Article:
4. I have been using synthetic oils in my cars since the very early 1990's and with excellent results. When I have had valve covers removed for gasket replacement, the valve train is factory new clean. No sludge or dirt anywhere. The inside of the valve cover has no varnish or any kind of deposit or coating on it. For the OHC engines I have owned, there has been no visible cam lobe marks or wear seen, even after 125,000 plus miles.
  • igozoomzoomigozoomzoom Waleska, GeorgiaMember Posts: 801
    I bought a new '93 Civic during the summer between graduating high school and starting college. In addition to a full class load and almost full-time day job, I also delivered pizza 4-5 days per week in it. Between 6/93 and 8/96, I racked up 188,000 miles on it! I started using Castrol Syntec (full synthetic) at the first oil change (which I did at 1500 miles) and at 7500 mile intervals until I hit 36k and the warranty expired. It only took about eight months to get there. From 36k, I extended the oil change intervals to every 10k.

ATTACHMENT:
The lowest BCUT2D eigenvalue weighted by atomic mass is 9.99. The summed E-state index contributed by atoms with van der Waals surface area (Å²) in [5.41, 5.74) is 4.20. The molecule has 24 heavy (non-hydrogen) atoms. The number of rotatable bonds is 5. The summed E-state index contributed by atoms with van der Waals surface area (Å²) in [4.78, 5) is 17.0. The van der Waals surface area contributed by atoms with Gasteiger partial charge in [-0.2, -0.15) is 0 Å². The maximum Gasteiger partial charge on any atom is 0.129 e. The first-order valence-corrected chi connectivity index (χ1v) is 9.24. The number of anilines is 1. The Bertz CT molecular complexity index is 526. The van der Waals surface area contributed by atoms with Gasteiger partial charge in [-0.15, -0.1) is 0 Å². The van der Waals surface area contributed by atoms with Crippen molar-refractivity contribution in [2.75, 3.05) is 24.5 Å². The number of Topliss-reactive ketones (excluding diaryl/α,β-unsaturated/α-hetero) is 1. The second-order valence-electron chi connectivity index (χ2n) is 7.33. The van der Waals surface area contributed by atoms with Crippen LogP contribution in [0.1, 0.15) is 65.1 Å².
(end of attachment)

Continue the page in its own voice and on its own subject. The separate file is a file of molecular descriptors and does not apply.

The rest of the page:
I sold it to the teenage boyfriend of a co-worker and he continued using Castrol Syntec and changing it at 10k intervals. I ran into him several years later and he had more than 290k miles on it and it still looked, sounded and performed like a brand new engine! =)

    In the last five years or so, I have also discovered the benefits of using Synthetic Gear Oil in a manual transmission! In particular, I use Red Line MT-90 75W90 and it makes a huge difference.
    2015.5 Volvo S60 T6 Drive-E Platinum, 2012 Mazda CX-9 GT
  • winter2winter2 Member Posts: 1,801
    I have used synthetic lubricants, especially in transmissions. The ones I have the most experience with are those from Chrysler. When I switched over to synthetic ATF, the transmissions shifted faster and more smoothly and cold weather had significantly less impact. In the only Mopar I had with a manual trans, I used the Red Line ATF. Big difference. Two to three upshifts and three to two downshifts had been a problem especially if you needed to do them quickly.

    I also use synthetic gear oils in differentials. Much less gear noise.